Challenges of Self-Evaluation
Much like incoming college students, those transferring into the workforce also face a set of shifting expectations. They face entering work cultures that are often quite different from those found on college campuses. They are often hired to do a specific a set of tasks and then find themselves doing a completely different set of tasks. The goals of such tasks are often ambiguous and progress towards their completion is hard to track. While many college students have become used to being evaluated only once or twice a term and had increasing freedom in designing their own projects, most are still used to being graded along the A-F scale that has remained constant throughout their lives. Transferring to a work world, which has no similar or consistent scale and supervisors who are often too busy to evaluate performance regularly can be a huge challenge.
The challenge is not just in dealing with the lack of formal evaluation that often comes with entering the work world but also in recognizing that guidance on how to improve and what to improve upon must often be driven by an internal desire. Entry-level professionals may find themselves reaching plateaus after an initial period of “on the job training” and not knowing how to gauge their own performance or room for improvement. I can speak from personal experience when I say that while it would be much easier and nicer for a supervisor to directly tell me what I should approve upon or what additional responsibilities I should look to take on, this is hardly ever the case. Personally I am still trying to figure out how to deal with this transitional issue and I’ve fairly certain I will continue to struggle with it in the coming years.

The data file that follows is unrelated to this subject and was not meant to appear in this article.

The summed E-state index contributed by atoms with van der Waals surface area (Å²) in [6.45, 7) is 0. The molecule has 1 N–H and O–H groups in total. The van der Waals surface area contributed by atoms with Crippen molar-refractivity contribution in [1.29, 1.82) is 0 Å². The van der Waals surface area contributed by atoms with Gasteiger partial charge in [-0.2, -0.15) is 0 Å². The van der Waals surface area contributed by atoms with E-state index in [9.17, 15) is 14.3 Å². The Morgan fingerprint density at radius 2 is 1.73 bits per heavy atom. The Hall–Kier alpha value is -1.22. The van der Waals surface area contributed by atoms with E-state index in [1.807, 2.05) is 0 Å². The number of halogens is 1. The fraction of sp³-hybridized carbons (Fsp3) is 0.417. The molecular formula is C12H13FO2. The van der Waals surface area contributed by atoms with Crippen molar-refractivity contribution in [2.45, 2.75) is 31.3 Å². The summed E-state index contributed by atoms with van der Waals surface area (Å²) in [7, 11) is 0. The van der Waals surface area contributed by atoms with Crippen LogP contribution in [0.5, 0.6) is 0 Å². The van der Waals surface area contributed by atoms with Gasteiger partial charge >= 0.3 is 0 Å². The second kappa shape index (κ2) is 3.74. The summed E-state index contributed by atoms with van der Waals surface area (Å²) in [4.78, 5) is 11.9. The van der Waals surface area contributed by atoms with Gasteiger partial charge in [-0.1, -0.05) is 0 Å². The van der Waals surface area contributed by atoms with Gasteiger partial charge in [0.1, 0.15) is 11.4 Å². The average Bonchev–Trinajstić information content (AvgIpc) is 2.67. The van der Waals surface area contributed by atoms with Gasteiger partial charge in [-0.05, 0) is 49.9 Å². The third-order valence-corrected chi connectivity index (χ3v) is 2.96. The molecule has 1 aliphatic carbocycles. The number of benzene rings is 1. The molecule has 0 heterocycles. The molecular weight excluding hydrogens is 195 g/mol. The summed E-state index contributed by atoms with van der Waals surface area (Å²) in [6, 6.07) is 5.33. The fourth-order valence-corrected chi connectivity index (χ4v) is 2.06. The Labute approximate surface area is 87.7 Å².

Aside from my own struggles, I think that college students, particularly those getting ready to graduate should have more opportunities to create their own learning or work objectives, develop individualized ways to keep track of and regulate their success at meeting those objectives and be able to access their progress periodically. This can happen in the college classroom, but can also be integrated into campus employment opportunities, student government positions, athletics, and student club involvement. As a future supervisor of students (and other alike), I want to encourage self-assessment through regular reviews of personal goals and reflections on progress. I want to promote individual attempts to recognize areas of improvement and provide people with support and resources to engage in self-created plans for growth. I think that the sooner students are exposed to environments where external assessment is minimal and self-assessment is key, the easier the transition to the work world will be.